Myanmar Armed Forces Burn Villages, Fire On Fleeing Civilians

Graphic eyewitness footage has emerged of Rohingya Muslims allegedly killed while fleeing state violence in Myanmar’s northern Rakhine state.

A series of videos show villages being burned as well as bodies of dead children and old women, allegedly killed by Myanmar armed forces.

“Everything has been burned to ashes by now,” one eyewitness told Human Rights Watch (HRW), adding that security forces had shot civilians as they ran away.

HRW reports that widespread arson attacks in Rakhine appear to resemble the scale of previous state violence campaigns in 2012 and 2016.

In one extremely graphic YouTube video, 12 young children and four elderly ladies, all dead, are laid out on the ground. According to the cameraman, they were all allegedly killed after a government gunboat attacked their vessel as it was crossing a river.

Myanmar state media denies the allegations of army atrocities, reporting that civilians had been advised to flee a spate of arson attacks across the state.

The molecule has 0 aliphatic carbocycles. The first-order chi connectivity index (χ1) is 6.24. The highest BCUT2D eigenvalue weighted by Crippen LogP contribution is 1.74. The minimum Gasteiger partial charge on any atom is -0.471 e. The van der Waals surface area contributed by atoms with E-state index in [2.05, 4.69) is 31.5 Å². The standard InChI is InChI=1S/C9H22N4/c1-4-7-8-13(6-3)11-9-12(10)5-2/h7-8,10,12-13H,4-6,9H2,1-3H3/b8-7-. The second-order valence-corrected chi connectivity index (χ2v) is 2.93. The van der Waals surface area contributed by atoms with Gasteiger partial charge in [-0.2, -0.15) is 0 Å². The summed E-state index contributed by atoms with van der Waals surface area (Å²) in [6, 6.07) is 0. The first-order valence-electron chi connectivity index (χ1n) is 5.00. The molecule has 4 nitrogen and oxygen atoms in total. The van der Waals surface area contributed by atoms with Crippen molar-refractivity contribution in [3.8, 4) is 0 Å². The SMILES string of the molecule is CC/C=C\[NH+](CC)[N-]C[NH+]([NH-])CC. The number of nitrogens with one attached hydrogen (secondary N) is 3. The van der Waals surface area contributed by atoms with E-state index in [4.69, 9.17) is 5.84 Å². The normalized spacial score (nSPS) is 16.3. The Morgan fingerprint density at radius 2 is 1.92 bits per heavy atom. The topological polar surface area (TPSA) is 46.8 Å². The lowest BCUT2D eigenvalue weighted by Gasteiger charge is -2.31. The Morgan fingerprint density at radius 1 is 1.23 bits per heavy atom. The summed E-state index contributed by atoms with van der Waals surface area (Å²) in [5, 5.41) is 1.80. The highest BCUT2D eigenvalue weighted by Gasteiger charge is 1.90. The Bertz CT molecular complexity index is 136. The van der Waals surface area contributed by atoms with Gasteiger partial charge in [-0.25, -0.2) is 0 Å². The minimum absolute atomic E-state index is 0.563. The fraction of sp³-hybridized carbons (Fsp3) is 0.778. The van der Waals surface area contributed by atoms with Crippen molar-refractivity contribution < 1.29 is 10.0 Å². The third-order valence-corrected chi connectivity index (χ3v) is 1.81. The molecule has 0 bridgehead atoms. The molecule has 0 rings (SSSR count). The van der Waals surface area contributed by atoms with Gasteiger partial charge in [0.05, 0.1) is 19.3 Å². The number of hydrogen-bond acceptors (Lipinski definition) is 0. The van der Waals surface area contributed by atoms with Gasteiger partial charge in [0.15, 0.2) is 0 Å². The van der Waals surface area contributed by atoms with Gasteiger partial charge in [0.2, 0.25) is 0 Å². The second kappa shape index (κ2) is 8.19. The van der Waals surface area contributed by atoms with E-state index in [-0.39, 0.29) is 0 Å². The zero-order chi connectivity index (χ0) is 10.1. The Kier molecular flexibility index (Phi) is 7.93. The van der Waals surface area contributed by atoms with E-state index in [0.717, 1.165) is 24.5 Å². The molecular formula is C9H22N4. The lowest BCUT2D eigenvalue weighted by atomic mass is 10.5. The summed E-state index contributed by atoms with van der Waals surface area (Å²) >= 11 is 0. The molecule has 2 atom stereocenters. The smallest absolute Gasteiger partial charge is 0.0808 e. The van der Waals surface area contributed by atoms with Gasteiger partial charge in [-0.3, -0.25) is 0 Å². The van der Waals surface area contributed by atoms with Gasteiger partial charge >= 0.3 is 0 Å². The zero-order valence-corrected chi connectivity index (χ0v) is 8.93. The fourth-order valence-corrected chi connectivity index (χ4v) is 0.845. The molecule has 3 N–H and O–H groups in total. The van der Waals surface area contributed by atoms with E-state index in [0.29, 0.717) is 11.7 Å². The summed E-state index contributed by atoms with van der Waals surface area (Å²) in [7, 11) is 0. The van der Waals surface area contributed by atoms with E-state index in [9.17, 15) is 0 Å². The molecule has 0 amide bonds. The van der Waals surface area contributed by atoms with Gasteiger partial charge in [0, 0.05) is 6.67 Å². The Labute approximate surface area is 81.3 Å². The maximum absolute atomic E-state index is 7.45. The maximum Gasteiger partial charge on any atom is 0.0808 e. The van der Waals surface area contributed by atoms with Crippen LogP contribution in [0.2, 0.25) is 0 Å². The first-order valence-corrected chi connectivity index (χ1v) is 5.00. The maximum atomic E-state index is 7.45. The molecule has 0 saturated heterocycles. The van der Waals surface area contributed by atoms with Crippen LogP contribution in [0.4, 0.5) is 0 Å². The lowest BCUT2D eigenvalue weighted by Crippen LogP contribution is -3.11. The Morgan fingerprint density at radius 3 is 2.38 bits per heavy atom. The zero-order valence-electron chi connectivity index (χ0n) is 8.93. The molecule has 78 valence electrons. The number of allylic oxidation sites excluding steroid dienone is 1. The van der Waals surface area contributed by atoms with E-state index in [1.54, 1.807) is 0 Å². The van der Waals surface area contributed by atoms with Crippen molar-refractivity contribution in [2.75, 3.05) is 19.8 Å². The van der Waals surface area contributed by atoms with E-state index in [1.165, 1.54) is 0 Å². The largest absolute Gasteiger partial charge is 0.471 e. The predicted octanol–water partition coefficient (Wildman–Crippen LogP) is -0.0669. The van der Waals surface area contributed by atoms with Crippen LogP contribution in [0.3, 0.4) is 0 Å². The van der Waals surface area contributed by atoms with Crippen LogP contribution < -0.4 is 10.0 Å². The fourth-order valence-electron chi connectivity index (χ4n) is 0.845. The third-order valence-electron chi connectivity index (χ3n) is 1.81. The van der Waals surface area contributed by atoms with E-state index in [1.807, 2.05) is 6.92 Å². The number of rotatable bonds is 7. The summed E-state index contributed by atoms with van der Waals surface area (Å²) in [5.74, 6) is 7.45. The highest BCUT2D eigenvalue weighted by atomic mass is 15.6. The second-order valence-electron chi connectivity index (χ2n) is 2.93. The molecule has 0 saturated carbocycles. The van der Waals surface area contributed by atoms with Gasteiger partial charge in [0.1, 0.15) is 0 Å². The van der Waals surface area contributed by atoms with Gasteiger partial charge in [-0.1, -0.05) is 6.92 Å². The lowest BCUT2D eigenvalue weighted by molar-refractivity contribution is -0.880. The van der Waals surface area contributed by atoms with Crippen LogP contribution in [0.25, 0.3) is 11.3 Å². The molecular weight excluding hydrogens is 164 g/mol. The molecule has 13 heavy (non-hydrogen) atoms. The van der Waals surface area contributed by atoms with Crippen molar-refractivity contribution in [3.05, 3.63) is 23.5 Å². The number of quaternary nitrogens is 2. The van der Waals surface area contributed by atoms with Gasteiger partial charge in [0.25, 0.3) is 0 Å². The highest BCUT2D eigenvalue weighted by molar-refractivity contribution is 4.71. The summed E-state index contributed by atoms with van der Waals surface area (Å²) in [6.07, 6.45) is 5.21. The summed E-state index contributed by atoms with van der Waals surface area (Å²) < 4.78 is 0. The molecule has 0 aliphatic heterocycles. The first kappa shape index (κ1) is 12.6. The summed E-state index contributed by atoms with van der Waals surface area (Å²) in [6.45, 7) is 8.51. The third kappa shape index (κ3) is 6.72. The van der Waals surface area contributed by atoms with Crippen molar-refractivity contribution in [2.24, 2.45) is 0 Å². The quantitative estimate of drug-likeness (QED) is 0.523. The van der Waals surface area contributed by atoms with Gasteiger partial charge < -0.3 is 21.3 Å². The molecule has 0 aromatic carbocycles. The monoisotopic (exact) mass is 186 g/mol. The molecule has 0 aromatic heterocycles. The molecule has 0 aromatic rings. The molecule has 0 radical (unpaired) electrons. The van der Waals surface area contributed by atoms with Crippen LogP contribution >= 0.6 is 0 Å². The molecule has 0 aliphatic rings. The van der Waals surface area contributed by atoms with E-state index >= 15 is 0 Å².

In another series of videos, a number of bloated burnt out corpses are shown as they lie mutilated on the ground.

February report by the UN’s human rights agency found evidence of frequent human rights atrocities by the Myanmar armed forces, including extrajudicial executions, gang rape, torture and “inhuman” punishment.

The report concludes that religious discrimination and persecution is “endemic” throughout the state.

“The Burmese government has repeatedly shown that it has neither the interest nor the skill to credibly and impartially investigate abuses in Rakhine State,” said Phil Robertson, deputy director of HRW’s Asia division.

Thousands of Rohingya Muslims have fled Myanmar since the country’s military sent hundreds of new troops to Rakhine state earlier this month.

Rangoon has restricted aid workers and UN investigators from gaining access to the state and enforced a media blackout, in order to limit exposure of the army’s actions.

Most Rohingya are denied citizenship and other rights the country’s Buddhist majority enjoy, living in abject poverty with little access to aid.

A recent report, submitted to the UN, found that the Muslim population in Rakhine constituted the “single biggest stateless community in the world”.

“Some ten percent of the world’s stateless people live in Myanmar,” the report said.

Read the OHCHR’s Report On Myanmar’s violence against the Rohingya below:

Download the PDF file .

Top photo: Myanmar’s Rohingya ethnic minority members flee their homes through rice fields after crossing over to the Bangladesh side of the border near Cox’s Bazar’s Teknaf area, Sept. 1, 2017. (AP/Bernat Armangue)


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